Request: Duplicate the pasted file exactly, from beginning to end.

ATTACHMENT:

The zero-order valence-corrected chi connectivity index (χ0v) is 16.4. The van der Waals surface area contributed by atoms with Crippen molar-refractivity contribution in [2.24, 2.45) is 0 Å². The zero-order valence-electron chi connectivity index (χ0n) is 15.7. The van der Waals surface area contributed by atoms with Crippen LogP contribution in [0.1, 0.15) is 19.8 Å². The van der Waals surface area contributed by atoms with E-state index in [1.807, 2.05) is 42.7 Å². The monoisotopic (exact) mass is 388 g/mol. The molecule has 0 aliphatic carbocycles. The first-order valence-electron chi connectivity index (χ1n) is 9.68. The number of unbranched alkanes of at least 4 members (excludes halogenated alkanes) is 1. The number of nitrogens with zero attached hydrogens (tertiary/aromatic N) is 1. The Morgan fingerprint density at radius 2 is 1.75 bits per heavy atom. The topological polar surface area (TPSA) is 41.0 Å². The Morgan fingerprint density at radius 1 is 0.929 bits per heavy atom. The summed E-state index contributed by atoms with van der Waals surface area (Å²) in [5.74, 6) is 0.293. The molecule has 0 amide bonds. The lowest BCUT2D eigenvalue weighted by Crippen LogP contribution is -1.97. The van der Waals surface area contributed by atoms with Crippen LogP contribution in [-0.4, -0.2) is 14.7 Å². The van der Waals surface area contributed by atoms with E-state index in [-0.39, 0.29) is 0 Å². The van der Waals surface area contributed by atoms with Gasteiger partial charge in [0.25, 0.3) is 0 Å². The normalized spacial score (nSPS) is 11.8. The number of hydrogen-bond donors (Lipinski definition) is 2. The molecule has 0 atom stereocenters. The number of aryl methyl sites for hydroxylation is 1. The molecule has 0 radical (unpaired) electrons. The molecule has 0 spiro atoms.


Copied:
The zero-order valence-corrected chi connectivity index (χ0v) is 16.4. The van der Waals surface area contributed by atoms with Crippen molar-refractivity contribution in [2.24, 2.45) is 0 Å². The zero-order valence-electron chi connectivity index (χ0n) is 15.7. The van der Waals surface area contributed by atoms with Crippen LogP contribution in [0.1, 0.15) is 19.8 Å². The van der Waals surface area contributed by atoms with E-state index in [1.807, 2.05) is 42.7 Å². The monoisotopic (exact) mass is 388 g/mol. The molecule has 0 aliphatic carbocycles. The first-order valence-electron chi connectivity index (χ1n) is 9.68. The number of unbranched alkanes of at least 4 members (excludes halogenated alkanes) is 1. The number of nitrogens with zero attached hydrogens (tertiary/aromatic N) is 1. The Morgan fingerprint density at radius 2 is 1.75 bits per heavy atom. The topological polar surface area (TPSA) is 41.0 Å². The Morgan fingerprint density at radius 1 is 0.929 bits per heavy atom. The summed E-state index contributed by atoms with van der Waals surface area (Å²) in [5.74, 6) is 0.293. The molecule has 0 amide bonds. The lowest BCUT2D eigenvalue weighted by Crippen LogP contribution is -1.97. The van der Waals surface area contributed by atoms with Crippen LogP contribution in [-0.4, -0.2) is 14.7 Å². The van der Waals surface area contributed by atoms with E-state index in [-0.39, 0.29) is 0 Å². The van der Waals surface area contributed by atoms with Gasteiger partial charge in [0.25, 0.3) is 0 Å². The normalized spacial score (nSPS) is 11.8. The number of hydrogen-bond donors (Lipinski definition) is 2. The molecule has 0 atom stereocenters. The number of aryl methyl sites for hydroxylation is 1. The molecule has 0 radical (unpaired) electrons. The molecule has 0 spiro atoms.